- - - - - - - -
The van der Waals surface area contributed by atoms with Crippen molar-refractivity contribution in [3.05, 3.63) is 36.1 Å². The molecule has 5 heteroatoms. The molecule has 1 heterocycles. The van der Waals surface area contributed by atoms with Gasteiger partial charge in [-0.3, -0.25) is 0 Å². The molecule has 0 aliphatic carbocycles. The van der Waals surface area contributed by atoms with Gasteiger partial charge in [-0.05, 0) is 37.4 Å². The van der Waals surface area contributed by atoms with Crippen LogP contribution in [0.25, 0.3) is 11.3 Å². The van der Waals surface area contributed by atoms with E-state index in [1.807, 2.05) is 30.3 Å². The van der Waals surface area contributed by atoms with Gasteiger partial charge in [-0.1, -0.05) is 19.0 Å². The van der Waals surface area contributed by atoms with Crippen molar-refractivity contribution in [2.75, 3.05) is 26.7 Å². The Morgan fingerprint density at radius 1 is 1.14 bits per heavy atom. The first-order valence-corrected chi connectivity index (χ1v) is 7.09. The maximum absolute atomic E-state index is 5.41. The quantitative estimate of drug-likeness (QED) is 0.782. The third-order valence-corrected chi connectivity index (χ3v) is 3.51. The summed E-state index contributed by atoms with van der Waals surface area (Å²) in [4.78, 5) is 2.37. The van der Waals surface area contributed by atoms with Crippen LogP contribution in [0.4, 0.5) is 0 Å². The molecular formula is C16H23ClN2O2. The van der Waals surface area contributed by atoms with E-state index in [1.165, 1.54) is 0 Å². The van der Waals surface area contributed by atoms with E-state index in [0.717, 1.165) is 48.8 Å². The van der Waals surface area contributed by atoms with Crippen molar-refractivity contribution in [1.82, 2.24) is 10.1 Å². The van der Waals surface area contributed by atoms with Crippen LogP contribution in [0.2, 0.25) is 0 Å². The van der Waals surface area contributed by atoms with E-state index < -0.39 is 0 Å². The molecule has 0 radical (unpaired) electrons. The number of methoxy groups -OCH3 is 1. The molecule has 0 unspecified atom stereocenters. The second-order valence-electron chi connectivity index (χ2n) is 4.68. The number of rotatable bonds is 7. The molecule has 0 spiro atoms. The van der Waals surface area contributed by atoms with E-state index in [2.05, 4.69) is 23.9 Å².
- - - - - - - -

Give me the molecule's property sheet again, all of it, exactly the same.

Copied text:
The van der Waals surface area contributed by atoms with Crippen molar-refractivity contribution in [3.05, 3.63) is 36.1 Å². The molecule has 5 heteroatoms. The molecule has 1 heterocycles. The van der Waals surface area contributed by atoms with Gasteiger partial charge in [-0.3, -0.25) is 0 Å². The molecule has 0 aliphatic carbocycles. The van der Waals surface area contributed by atoms with Gasteiger partial charge in [-0.05, 0) is 37.4 Å². The van der Waals surface area contributed by atoms with Crippen LogP contribution in [0.25, 0.3) is 11.3 Å². The van der Waals surface area contributed by atoms with E-state index in [1.807, 2.05) is 30.3 Å². The van der Waals surface area contributed by atoms with Gasteiger partial charge in [-0.1, -0.05) is 19.0 Å². The van der Waals surface area contributed by atoms with Crippen molar-refractivity contribution in [2.75, 3.05) is 26.7 Å². The Morgan fingerprint density at radius 1 is 1.14 bits per heavy atom. The first-order valence-corrected chi connectivity index (χ1v) is 7.09. The maximum absolute atomic E-state index is 5.41. The quantitative estimate of drug-likeness (QED) is 0.782. The third-order valence-corrected chi connectivity index (χ3v) is 3.51. The summed E-state index contributed by atoms with van der Waals surface area (Å²) in [4.78, 5) is 2.37. The van der Waals surface area contributed by atoms with Crippen LogP contribution in [0.4, 0.5) is 0 Å². The molecular formula is C16H23ClN2O2. The van der Waals surface area contributed by atoms with E-state index in [1.165, 1.54) is 0 Å². The van der Waals surface area contributed by atoms with E-state index in [0.717, 1.165) is 48.8 Å². The van der Waals surface area contributed by atoms with Crippen molar-refractivity contribution in [1.82, 2.24) is 10.1 Å². The van der Waals surface area contributed by atoms with Crippen LogP contribution in [0.2, 0.25) is 0 Å². The van der Waals surface area contributed by atoms with E-state index < -0.39 is 0 Å². The molecule has 0 radical (unpaired) electrons. The number of methoxy groups -OCH3 is 1. The molecule has 0 unspecified atom stereocenters. The second-order valence-electron chi connectivity index (χ2n) is 4.68. The number of rotatable bonds is 7. The molecule has 0 spiro atoms. The van der Waals surface area contributed by atoms with E-state index in [2.05, 4.69) is 23.9 Å².